This makes me part of the size-acceptance movement, and boy-howdy that makes people angry. I’m not really sure why. I’m just fat. I’m not, like, being fat at anyone. Mostly I just know how much it sucks to hate myself, and I like to try to help other people not feel that way.

But then, there are a lot of weird misconceptions about size-acceptance. Now, I can only really speak for my own experience, so I’m going to respond to each myth as if it is directed to me, personally, to give folks a look at what size-acceptance means to me. However, that I exist still helps to demonstrate that these common assumptions about size-acceptance are, in fact, only assumptions.


“You think anyone who isn’t attracted to you is a bigot.”

Nope. If you don’t find me attractive, that’s all good. There are certain things I don’t find aesthetically attractive either. Generally, I am not physically attracted to really muscular men. Just not my thing.

But there is a big difference between “I am not physically attracted to fat people” and “No one could possibly be attracted to a fat person for real”. This is a message repeated to fat people both directly and through media distortions. I wasted entirely too much time in my life believing it, even when evidence to the contrary was literally right in my face.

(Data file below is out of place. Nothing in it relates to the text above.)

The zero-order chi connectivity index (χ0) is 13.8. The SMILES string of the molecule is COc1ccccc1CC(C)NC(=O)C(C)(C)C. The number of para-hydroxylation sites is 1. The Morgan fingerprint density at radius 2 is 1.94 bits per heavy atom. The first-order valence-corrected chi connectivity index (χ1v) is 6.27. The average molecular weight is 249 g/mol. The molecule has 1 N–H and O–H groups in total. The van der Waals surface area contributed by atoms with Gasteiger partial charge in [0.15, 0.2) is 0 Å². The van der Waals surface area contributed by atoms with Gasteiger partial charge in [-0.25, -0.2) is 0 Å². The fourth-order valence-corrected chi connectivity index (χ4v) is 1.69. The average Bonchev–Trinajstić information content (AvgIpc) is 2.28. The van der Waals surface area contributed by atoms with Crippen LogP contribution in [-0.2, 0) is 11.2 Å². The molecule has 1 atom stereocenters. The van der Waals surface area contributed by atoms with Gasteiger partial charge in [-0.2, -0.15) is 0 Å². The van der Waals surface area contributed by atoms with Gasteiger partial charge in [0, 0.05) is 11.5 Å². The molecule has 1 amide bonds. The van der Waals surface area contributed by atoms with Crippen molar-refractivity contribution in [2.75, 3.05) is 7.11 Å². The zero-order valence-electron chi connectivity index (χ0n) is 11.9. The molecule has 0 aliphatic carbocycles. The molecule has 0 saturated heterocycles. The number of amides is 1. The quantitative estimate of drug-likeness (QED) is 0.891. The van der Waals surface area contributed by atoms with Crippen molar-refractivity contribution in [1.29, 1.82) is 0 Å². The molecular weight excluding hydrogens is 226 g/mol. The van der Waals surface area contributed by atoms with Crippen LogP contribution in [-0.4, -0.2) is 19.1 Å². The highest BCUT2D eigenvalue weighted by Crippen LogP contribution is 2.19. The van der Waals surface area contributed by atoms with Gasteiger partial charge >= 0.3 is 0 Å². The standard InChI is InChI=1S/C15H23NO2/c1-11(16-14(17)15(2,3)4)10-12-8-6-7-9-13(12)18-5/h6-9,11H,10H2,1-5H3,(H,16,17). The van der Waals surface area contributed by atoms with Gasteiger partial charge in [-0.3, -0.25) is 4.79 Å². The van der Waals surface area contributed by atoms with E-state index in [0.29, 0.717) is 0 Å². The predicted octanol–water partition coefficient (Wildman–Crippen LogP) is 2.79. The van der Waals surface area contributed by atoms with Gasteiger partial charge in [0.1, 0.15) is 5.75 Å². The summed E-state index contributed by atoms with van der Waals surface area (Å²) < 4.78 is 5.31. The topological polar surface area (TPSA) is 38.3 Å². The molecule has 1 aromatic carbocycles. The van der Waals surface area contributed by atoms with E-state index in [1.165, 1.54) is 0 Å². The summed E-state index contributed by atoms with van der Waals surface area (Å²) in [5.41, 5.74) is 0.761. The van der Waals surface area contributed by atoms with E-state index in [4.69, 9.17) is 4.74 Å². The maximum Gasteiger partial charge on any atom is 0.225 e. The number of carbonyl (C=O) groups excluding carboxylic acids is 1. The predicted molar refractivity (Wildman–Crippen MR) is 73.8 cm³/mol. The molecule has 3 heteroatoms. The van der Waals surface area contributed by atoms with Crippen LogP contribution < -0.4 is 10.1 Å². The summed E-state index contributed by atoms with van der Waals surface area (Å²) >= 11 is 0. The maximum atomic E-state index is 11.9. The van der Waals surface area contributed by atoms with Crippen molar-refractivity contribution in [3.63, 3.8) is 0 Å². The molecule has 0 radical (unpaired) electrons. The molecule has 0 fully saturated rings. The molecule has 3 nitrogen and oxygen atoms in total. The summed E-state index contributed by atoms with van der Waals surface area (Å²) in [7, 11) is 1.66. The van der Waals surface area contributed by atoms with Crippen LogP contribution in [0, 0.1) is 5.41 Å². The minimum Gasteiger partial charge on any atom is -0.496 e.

The truth there is a very wide range of people who will still be attracted to you. Some people are just straight-up physically attracted to fat people. Some people are _only_ attracted to fat people. Some people aren’t particularly attracted to fat figures, but still find themselves attracted to fat people based on sets of other traits.

So, no, I don’t expect everybody to be physically attracted to everybody else out of fairness. What I expect is for people to not assume their preference is a universal standard.


“You just don’t want to be held accountable for your unhealthy lifestyle.”

Not true. The thing is, I only want to be held accountable by people with credible knowledge of my health. I’m currently being treated for poly-cystic ovary syndrome (which causes insulin resistance and weight gain), chronic acute asthma (which means I can’t always keep to an exercise routine, and I have to take steroidal medications that promote weight gain), and generalized anxiety disorder (one of the symptoms of which is a binge-eating disorder). My doctors and my therapist keep tabs on my activity levels, my nutrition, my blood work, and yes, my weight fluctuations. They are in a far better position to discuss my health with me than, well, pretty much anyone else.


“You just want everyone to believe that being overweight is always genetic/hormonal.”

No, I acknowledge that isn’t the case. Some people are definitely overweight because they overeat on unhealthy foods and get little exercise. What I want is for people to acknowledge the following: